Colorectal cancer or certain polyps
Hereditary syndromes, such as familial adenomatous polyposis or Lynch syndrome, linked to colorectal cancer
History of radiation therapy to the pelvis or abdomen to treat previous cancer
Inflammatory bowel diseases (Crohn’s disease and ulcerative colitis)
There are several options for colorectal cancer screenings besides a colonoscopy, although colonoscopy is considered the most sensitive test. Generally, if other screenings have concerning results, your doctor will recommend a colonoscopy to confirm any findings.
Most insurance providers cover colorectal cancer screenings.
Lung Cancer Screening
Lung cancer, the second most common type of cancer in the U.S., is also the deadliest. However, we now have advanced technology that can detect lung cancer earlier than ever before. A low-dose CT scan takes detailed images of the lungs to reveal suspicious areas that regular chest X-rays of the past couldn’t.
If you are at high risk of developing lung cancer, schedule a low-dose CT scan. You qualify for this screening if you:
Are between the ages of 50 and 80
Currently smoke or have quit within the past 15 years
Have a 20 pack-year or more smoking history
Most insurance providers cover annual lung cancer screenings for people who meet these criteria.
A pack-year smoking history is an average of one pack of cigarettes per day for one year. For example, a 20 pack-year history means you smoked a pack a day for 20 years. A 10 pack-year history means you smoked two packs a day for 10 years.
If you aren’t sure if you qualify, talk to your doctor. Doctors will not judge you for smoking—they want to help you avoid a potentially fatal disease and are ready help you get the tests you need.
Prostate Cancer Screening
Maybe you know about the Movember movement, where people across the globe unite to raise funds and awareness of men’s health concerns—including prostate cancer—during the month of November.
About 1 in 8 men will receive a prostate cancer diagnosis, the most common cancer among men after skin cancer. Prostate cancer is second only to lung cancer as the leading cause of cancer-related death in men. Prostate cancer is highly treatable when detected early, which underscores the importance of screenings. Men diagnosed with prostate cancer that hasn’t spread outside the prostate have a greater than 99% five-year relative survival rate. Even when prostate cancer is diagnosed in the regional stage, when it has spread to nearby areas and lymph nodes, the five-year relative survival rate remains above 99%. But once it spreads further, the survival rate drops significantly.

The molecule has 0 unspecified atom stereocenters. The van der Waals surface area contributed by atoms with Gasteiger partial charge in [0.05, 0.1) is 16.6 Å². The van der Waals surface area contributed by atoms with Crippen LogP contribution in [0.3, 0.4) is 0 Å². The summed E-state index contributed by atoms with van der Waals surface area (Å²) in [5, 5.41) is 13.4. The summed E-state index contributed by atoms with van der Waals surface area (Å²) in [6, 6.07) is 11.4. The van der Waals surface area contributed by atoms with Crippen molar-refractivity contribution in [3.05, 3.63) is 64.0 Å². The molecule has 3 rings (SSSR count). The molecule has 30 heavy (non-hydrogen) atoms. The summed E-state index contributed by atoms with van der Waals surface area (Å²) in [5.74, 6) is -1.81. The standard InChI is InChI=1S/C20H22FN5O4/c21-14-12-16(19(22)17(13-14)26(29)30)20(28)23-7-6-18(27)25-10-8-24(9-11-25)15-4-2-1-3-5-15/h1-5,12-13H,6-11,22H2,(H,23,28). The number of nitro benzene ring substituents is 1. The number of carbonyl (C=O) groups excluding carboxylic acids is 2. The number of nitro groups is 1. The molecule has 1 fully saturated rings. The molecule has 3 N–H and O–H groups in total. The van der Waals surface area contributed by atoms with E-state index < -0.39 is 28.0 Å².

Although the ACS suggests routine prostate screening can detect cancer early, when it’s more treatable, certain prostate cancer screenings can produce false-positive and false-negative results or lead to unnecessary treatments that can have side effects. If cancer is detected, some men do better with an active surveillance or watchful waiting approach instead of aggressive treatment because tumors are often very slow-growing and don’t cause any serious issues. Other men may choose to begin treatment and accept the potential side effects that come with it.
The important message here is to talk with your doctor about when and how often you should be screened for prostate cancer. Don’t put screenings off. Schedule the screenings you need today.
Routine cancer screenings could save your life. Schedule an appointment with your primary care physician to discuss which cancer screenings you need.
Micro-content Summary 1: Cancer screenings save lives. By the time symptoms for some of the most common cancers arise, it’s more likely that the cancer has spread far beyond where it started. Routine cancer screenings can detect cancer before symptoms start. Having an earlier diagnosis means treatment can start sooner, significantly increasing survival.
During the pandemic, many adults skipped cancer screenings, in some cases, for reasons beyond their control. However, the result has been an increase in cancers that could have been prevented.
Most common cancer screenings—breast, prostate, cervical, colorectal, and lung—are covered by insurance as an annual benefit. We encourage anyone who has fallen behind on cancer screenings to get back on track with their mammograms, Pap tests, colonoscopies and low-dose CT lung cancer screenings.